Installing insulation and other improvements improves a property's value but landlords are leaving their tenants to put up with cold and draughty homes. Even the £5000 Green Homes Grant the government introduced in September has not nudged landlords into action.
As well as higher legal standards, tenants need incentives to demand improvements. Right now many don’t know if they will stay long enough to benefit from improvements and worry that their landlord would raise the rent if they made improvements. Tenancy reform is needed to give renters confidence to ask for improvements, and the ability to claim back rent if their landlord leaves them with an inefficient home.
Chancellor must set up a Covid Rent Debt Fund
Coronavirus has seen one in three private renters lose income, and Universal Credit is nowhere near enough to cover average rents. As a result half a million households are now in rent arrears of £730 on average, according to Citizens Advice.
We are calling on Rishi Sunak to use his Budget next month to create a Covid Rent Debt Fund to clear rent arrears and keep renters in their homes.
Section 21 evictions forever hang over me - Anna's Story
Generation Rent supporter Anna tells her story of renting while Section 21 'no fault' evictions continue.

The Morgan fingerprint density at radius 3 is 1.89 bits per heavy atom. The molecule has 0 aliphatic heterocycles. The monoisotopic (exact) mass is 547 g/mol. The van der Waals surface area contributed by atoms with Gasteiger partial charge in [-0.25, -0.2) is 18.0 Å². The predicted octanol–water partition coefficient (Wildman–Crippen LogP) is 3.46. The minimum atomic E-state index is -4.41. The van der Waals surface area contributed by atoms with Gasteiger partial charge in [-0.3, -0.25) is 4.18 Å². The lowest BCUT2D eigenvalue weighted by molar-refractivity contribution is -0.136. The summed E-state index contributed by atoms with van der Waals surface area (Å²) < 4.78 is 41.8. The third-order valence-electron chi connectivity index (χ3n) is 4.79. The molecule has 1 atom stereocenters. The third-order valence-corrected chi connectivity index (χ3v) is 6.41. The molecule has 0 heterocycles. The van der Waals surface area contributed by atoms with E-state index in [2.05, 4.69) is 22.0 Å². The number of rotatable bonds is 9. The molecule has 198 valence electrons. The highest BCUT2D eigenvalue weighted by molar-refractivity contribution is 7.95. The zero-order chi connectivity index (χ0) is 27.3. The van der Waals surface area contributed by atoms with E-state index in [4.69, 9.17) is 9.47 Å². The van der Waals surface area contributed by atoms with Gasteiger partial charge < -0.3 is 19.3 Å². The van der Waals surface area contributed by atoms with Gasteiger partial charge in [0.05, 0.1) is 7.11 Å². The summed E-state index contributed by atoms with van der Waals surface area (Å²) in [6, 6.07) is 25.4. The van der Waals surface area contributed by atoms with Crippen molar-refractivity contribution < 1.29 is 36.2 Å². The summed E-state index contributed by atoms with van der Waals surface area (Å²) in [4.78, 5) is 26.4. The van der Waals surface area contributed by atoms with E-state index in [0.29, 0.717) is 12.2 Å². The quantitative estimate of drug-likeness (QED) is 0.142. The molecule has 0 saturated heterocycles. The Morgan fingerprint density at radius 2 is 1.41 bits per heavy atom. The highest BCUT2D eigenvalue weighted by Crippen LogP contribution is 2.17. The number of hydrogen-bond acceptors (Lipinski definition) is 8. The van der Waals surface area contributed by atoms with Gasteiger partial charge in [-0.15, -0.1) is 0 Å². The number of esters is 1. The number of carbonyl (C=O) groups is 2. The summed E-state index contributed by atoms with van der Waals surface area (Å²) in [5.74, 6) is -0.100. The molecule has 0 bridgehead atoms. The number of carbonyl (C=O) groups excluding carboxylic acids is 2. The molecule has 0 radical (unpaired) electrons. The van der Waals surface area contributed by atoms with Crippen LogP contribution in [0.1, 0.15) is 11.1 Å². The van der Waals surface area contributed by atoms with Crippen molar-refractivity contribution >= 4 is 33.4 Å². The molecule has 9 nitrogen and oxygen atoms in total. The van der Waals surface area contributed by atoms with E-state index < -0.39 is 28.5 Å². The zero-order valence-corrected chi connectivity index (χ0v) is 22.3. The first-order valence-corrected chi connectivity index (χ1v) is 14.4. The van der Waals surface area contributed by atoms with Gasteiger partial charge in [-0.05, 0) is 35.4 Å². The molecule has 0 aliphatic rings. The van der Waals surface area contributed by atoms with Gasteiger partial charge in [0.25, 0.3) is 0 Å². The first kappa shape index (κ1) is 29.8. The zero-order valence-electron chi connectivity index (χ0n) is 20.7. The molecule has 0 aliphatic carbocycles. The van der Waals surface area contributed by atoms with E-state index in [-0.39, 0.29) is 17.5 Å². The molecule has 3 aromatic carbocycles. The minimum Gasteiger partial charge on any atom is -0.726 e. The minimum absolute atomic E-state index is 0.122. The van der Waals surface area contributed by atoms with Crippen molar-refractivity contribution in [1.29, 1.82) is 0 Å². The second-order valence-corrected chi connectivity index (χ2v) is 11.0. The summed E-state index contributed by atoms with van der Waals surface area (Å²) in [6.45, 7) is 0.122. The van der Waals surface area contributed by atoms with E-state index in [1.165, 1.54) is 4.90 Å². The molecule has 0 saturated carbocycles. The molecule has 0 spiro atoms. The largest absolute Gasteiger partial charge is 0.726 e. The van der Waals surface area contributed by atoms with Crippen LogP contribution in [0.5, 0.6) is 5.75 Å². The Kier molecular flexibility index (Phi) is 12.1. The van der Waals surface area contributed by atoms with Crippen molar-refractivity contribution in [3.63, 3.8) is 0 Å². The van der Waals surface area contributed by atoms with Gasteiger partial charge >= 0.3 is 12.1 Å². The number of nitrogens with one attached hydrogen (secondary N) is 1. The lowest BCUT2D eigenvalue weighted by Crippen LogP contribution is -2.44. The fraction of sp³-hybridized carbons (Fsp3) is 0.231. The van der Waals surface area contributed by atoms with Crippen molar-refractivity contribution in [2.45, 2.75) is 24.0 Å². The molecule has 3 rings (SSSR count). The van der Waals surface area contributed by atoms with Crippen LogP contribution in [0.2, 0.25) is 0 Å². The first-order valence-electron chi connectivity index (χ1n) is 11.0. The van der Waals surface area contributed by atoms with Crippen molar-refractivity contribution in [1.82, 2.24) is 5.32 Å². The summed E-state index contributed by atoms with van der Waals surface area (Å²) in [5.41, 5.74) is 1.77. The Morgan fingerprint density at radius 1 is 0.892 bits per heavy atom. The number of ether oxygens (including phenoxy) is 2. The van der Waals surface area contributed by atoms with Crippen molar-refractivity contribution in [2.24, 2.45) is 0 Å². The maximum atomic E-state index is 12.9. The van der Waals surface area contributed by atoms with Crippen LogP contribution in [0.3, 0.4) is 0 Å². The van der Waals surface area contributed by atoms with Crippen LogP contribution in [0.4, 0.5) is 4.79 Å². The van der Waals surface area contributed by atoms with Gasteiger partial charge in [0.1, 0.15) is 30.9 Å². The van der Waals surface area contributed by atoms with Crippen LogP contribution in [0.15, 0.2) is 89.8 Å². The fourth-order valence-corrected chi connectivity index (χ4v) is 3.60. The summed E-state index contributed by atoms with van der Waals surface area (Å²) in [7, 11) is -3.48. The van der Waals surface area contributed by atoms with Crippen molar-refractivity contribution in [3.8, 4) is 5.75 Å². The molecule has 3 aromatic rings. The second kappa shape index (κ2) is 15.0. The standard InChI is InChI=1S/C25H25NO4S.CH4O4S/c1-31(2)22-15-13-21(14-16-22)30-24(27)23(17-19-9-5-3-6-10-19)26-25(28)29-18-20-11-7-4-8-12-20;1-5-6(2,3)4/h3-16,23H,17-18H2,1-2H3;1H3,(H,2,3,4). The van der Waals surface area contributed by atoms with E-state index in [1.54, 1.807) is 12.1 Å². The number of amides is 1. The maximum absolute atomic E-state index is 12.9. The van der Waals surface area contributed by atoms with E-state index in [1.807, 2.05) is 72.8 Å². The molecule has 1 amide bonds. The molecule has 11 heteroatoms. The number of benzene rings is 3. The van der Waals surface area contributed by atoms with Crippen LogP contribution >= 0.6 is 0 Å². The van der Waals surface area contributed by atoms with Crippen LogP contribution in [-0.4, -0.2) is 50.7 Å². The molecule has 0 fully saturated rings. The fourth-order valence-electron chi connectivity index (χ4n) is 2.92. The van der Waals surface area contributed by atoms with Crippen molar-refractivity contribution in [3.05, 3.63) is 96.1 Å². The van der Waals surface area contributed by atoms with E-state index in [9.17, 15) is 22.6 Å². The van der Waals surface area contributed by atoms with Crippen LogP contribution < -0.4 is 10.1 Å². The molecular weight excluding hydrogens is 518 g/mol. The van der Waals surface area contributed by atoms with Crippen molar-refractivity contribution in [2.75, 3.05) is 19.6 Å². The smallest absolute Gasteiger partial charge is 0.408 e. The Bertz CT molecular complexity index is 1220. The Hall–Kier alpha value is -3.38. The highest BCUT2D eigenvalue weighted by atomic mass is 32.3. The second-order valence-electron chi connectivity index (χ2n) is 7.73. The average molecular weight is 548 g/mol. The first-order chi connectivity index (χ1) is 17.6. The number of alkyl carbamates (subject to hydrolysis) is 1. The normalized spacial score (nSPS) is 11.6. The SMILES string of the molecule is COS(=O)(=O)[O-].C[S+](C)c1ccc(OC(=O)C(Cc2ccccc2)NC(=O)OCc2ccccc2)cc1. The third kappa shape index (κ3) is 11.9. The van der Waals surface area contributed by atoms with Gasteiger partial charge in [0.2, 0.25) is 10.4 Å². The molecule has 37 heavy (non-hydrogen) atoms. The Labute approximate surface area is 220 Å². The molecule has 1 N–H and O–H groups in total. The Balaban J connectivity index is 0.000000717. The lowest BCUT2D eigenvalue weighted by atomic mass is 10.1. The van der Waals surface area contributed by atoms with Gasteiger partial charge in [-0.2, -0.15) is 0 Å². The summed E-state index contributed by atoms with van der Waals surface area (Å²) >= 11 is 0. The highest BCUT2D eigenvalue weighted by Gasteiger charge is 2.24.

I have been renting my studio flat for about two and a half years. I received my first Section 21 ‘no fault’ eviction notice in the summer of 2019, but it turned out to be invalid because the property lacked a mandatory license.
I received my second Section 21 notice in the middle of March last year, shortly before the UK went into lockdown. For me, the timing of this turned out to be fortuitous, because the accompanying eviction ban meant that my landlady didn’t have a chance to apply to the courts before the expiration of the notice. Despite the difficulties and reduced work hours that the series of lockdowns have caused me, the relative housing security the government afforded renters has been the silver lining.
Government research finds half a million private renters struggling
Last month we estimated that 538,000 private renter households had a shortfall between their Local Housing Allowance and the rent they owed.
Now the government's own survey has backed that up - it found 569,000 private renter households were behind on rent or at risk of arrears this summer.
The Ministry of Housing's Household Resilience Study, published today, has revealed the extent of the government's failings in supporting private renters through the pandemic.
What the NRLA has to say about mould
It is winter, so, like clockwork, mould is sprouting on renters' walls and, in response, letting agents are dishing out spurious advice like this:
Our letting agent sent us this letter, to remind us that “lifestyle activities” such as “breathing” may be the cause of condensation in our home. 🙃🙃🙃 pic.twitter.com/U0zgSCbGGY— Lucy Mort (@Lucyhbmort) November 17, 2020
More responsible landlords will look to their professional bodies for guidance to improve their tenants' living conditions. The National Residential Landlords Association (NRLA) are sharing this factsheet with its members to pass on to renters who are complaining about condensation, damp and mould.
We decided to take a look - and found that it is unfortunately little better than the cowboys' efforts.